Get a Part Time Job
In between all that travelling and socialising, you might end up spending more money than you normally would during term time, so you might want to consider getting a part-time job. It’s not only an additional way to fund your summer fun, but it’s also a great way to gain some relevant experience and develop your skills. However, it’s important to remember that you can only work for a maximum of 20 hours every week during term time – so make sure to take care when it comes to that! You can have a look on the Students’ Union website and the Careers Hub website  throughout the year to find some jobs that might appeal to you.


Attend Workshops/Events
Another rather useful and beneficial option I’ve found, is to attend workshops and events to develop my skill set. Over summer, there are so many events designed for you to build your professional network and potentially give your CV a boost. The events section of the Careers Hub is a great place to find workshops and careers fairs taking place both internally and externally – and the best part is that most of them are completely free to attend! An added benefit is that you can meet other people who are probably students living on campus and build some great friendships!




Written by Judith Ogboru - International Student

Thursday, 6 June 2019

The benefits of staying physically active over summer


Summertime is a less intense period in contrast to the past academic year. For others of you who are still on placements or working on research projects, there may still be a familiar sense of structure and routine. Either way, the benefits of staying physically active could help you maintain a healthy body and mind.

“Physical activity” can include any type of exercise or prolonged movement, but other activities like diet, sleep, hobbies/interests, socialising, and summer work are essential. Finding balance between being active and other commitments and/or your academic workload can be tricky, but the rewards can be fruitful.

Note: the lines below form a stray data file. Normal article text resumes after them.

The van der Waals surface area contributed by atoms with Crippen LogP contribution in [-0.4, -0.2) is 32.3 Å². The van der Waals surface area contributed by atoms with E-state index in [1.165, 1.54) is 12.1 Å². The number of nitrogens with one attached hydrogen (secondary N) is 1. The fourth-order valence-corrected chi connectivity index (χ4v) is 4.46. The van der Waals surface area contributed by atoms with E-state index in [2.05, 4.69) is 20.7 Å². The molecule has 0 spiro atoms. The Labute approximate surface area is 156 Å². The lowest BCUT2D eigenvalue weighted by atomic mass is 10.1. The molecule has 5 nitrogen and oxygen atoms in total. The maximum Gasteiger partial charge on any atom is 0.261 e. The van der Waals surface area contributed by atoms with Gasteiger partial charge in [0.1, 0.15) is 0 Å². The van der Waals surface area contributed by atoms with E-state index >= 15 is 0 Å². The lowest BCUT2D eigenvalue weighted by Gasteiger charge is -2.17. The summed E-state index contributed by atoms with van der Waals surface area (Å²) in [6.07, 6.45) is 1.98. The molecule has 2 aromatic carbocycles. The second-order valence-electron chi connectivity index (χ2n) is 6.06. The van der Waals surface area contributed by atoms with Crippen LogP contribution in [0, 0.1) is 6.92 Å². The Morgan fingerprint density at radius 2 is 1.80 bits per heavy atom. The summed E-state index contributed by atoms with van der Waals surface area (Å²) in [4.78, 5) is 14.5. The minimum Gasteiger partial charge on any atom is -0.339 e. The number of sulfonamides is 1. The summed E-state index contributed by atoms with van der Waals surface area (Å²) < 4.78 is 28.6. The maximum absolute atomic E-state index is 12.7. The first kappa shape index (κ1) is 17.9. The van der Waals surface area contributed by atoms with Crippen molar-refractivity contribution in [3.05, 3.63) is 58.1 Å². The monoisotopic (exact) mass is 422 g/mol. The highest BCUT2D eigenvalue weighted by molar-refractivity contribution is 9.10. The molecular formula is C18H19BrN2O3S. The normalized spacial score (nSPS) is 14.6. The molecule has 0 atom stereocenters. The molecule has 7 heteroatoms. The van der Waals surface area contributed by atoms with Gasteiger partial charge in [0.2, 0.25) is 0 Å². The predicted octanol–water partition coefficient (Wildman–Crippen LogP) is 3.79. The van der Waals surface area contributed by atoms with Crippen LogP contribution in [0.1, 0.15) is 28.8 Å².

Regular activity

There’s good evidence that regular (physical) activity can enhance our physical and mental wellbeing, positively affecting mood, alertness, and energy levels. The key word is “regular”. Regular and consistent physical activity among other helpful activities promotes a sense of purpose and commitment towards taking care of ourselves.

Different forms of regular activity work together more effectively than individually, e.g. irregular and low-quality sleep will affect our appetite, mood and energy levels. Our bellies can become confused about when to expect food if our sleeping/eating patterns are irregular, which can impact our diet, our capacity to exercise, work, socialise, etc.

A regular balanced diet can also help your physical and mental wellbeing. Investing time in your interests and socialising with trusted people can also provide ways of maintaining a support structure and help us cope with daily challenges. Socialising can produce pleasure; working can promote satisfaction; investing time in our interests/hobbies reinforces engagement and fulfilment—all things that contribute to staying physically and psychologically well.

However, maintaining regular physical activity isn’t always straightforward or easy.


Know your limitations

Putting too much pressure on yourself to stick inflexibly to a routine can backfire: unplanned events do happen, and we must find ways to adapt, which may involve postponing our planned activities without being destructively self-critical if we feel we’ve failed. Knowing your limitations is also important, so setting realistic goals plays a crucial role in maintaining wellbeing.

Prolonged worrying if you’re not able to sleep or exercise enough can cause anxiety, self-critical thoughts, and feeling low. Developing an understanding and tolerant way of being with yourself can enhance your resilience and help you recover from difficult or unfavourable circumstances.


Get support from those around you

You may find it difficult to socialise over the summer if, for example, many of your friends are not around. There may be some classes or activities at UH or around your local area, so it might be worth checking some of those out.

Sometimes you may not be in the mood to be physically active. Could you find ways to listen and understand what you need? In some situations, trying to be active even if you’re not feeling good can help lift your mood. Sometimes we may need to be active first even if our minds and bodies aren’t in the right frame of mind to do so. You can also reach out and speak to someone you trust: friends, family, your tutor, and you’re welcome to contact Student Wellbeing about any concerns you’re having.

Peter De Santis Counsellor University of Hertfordshire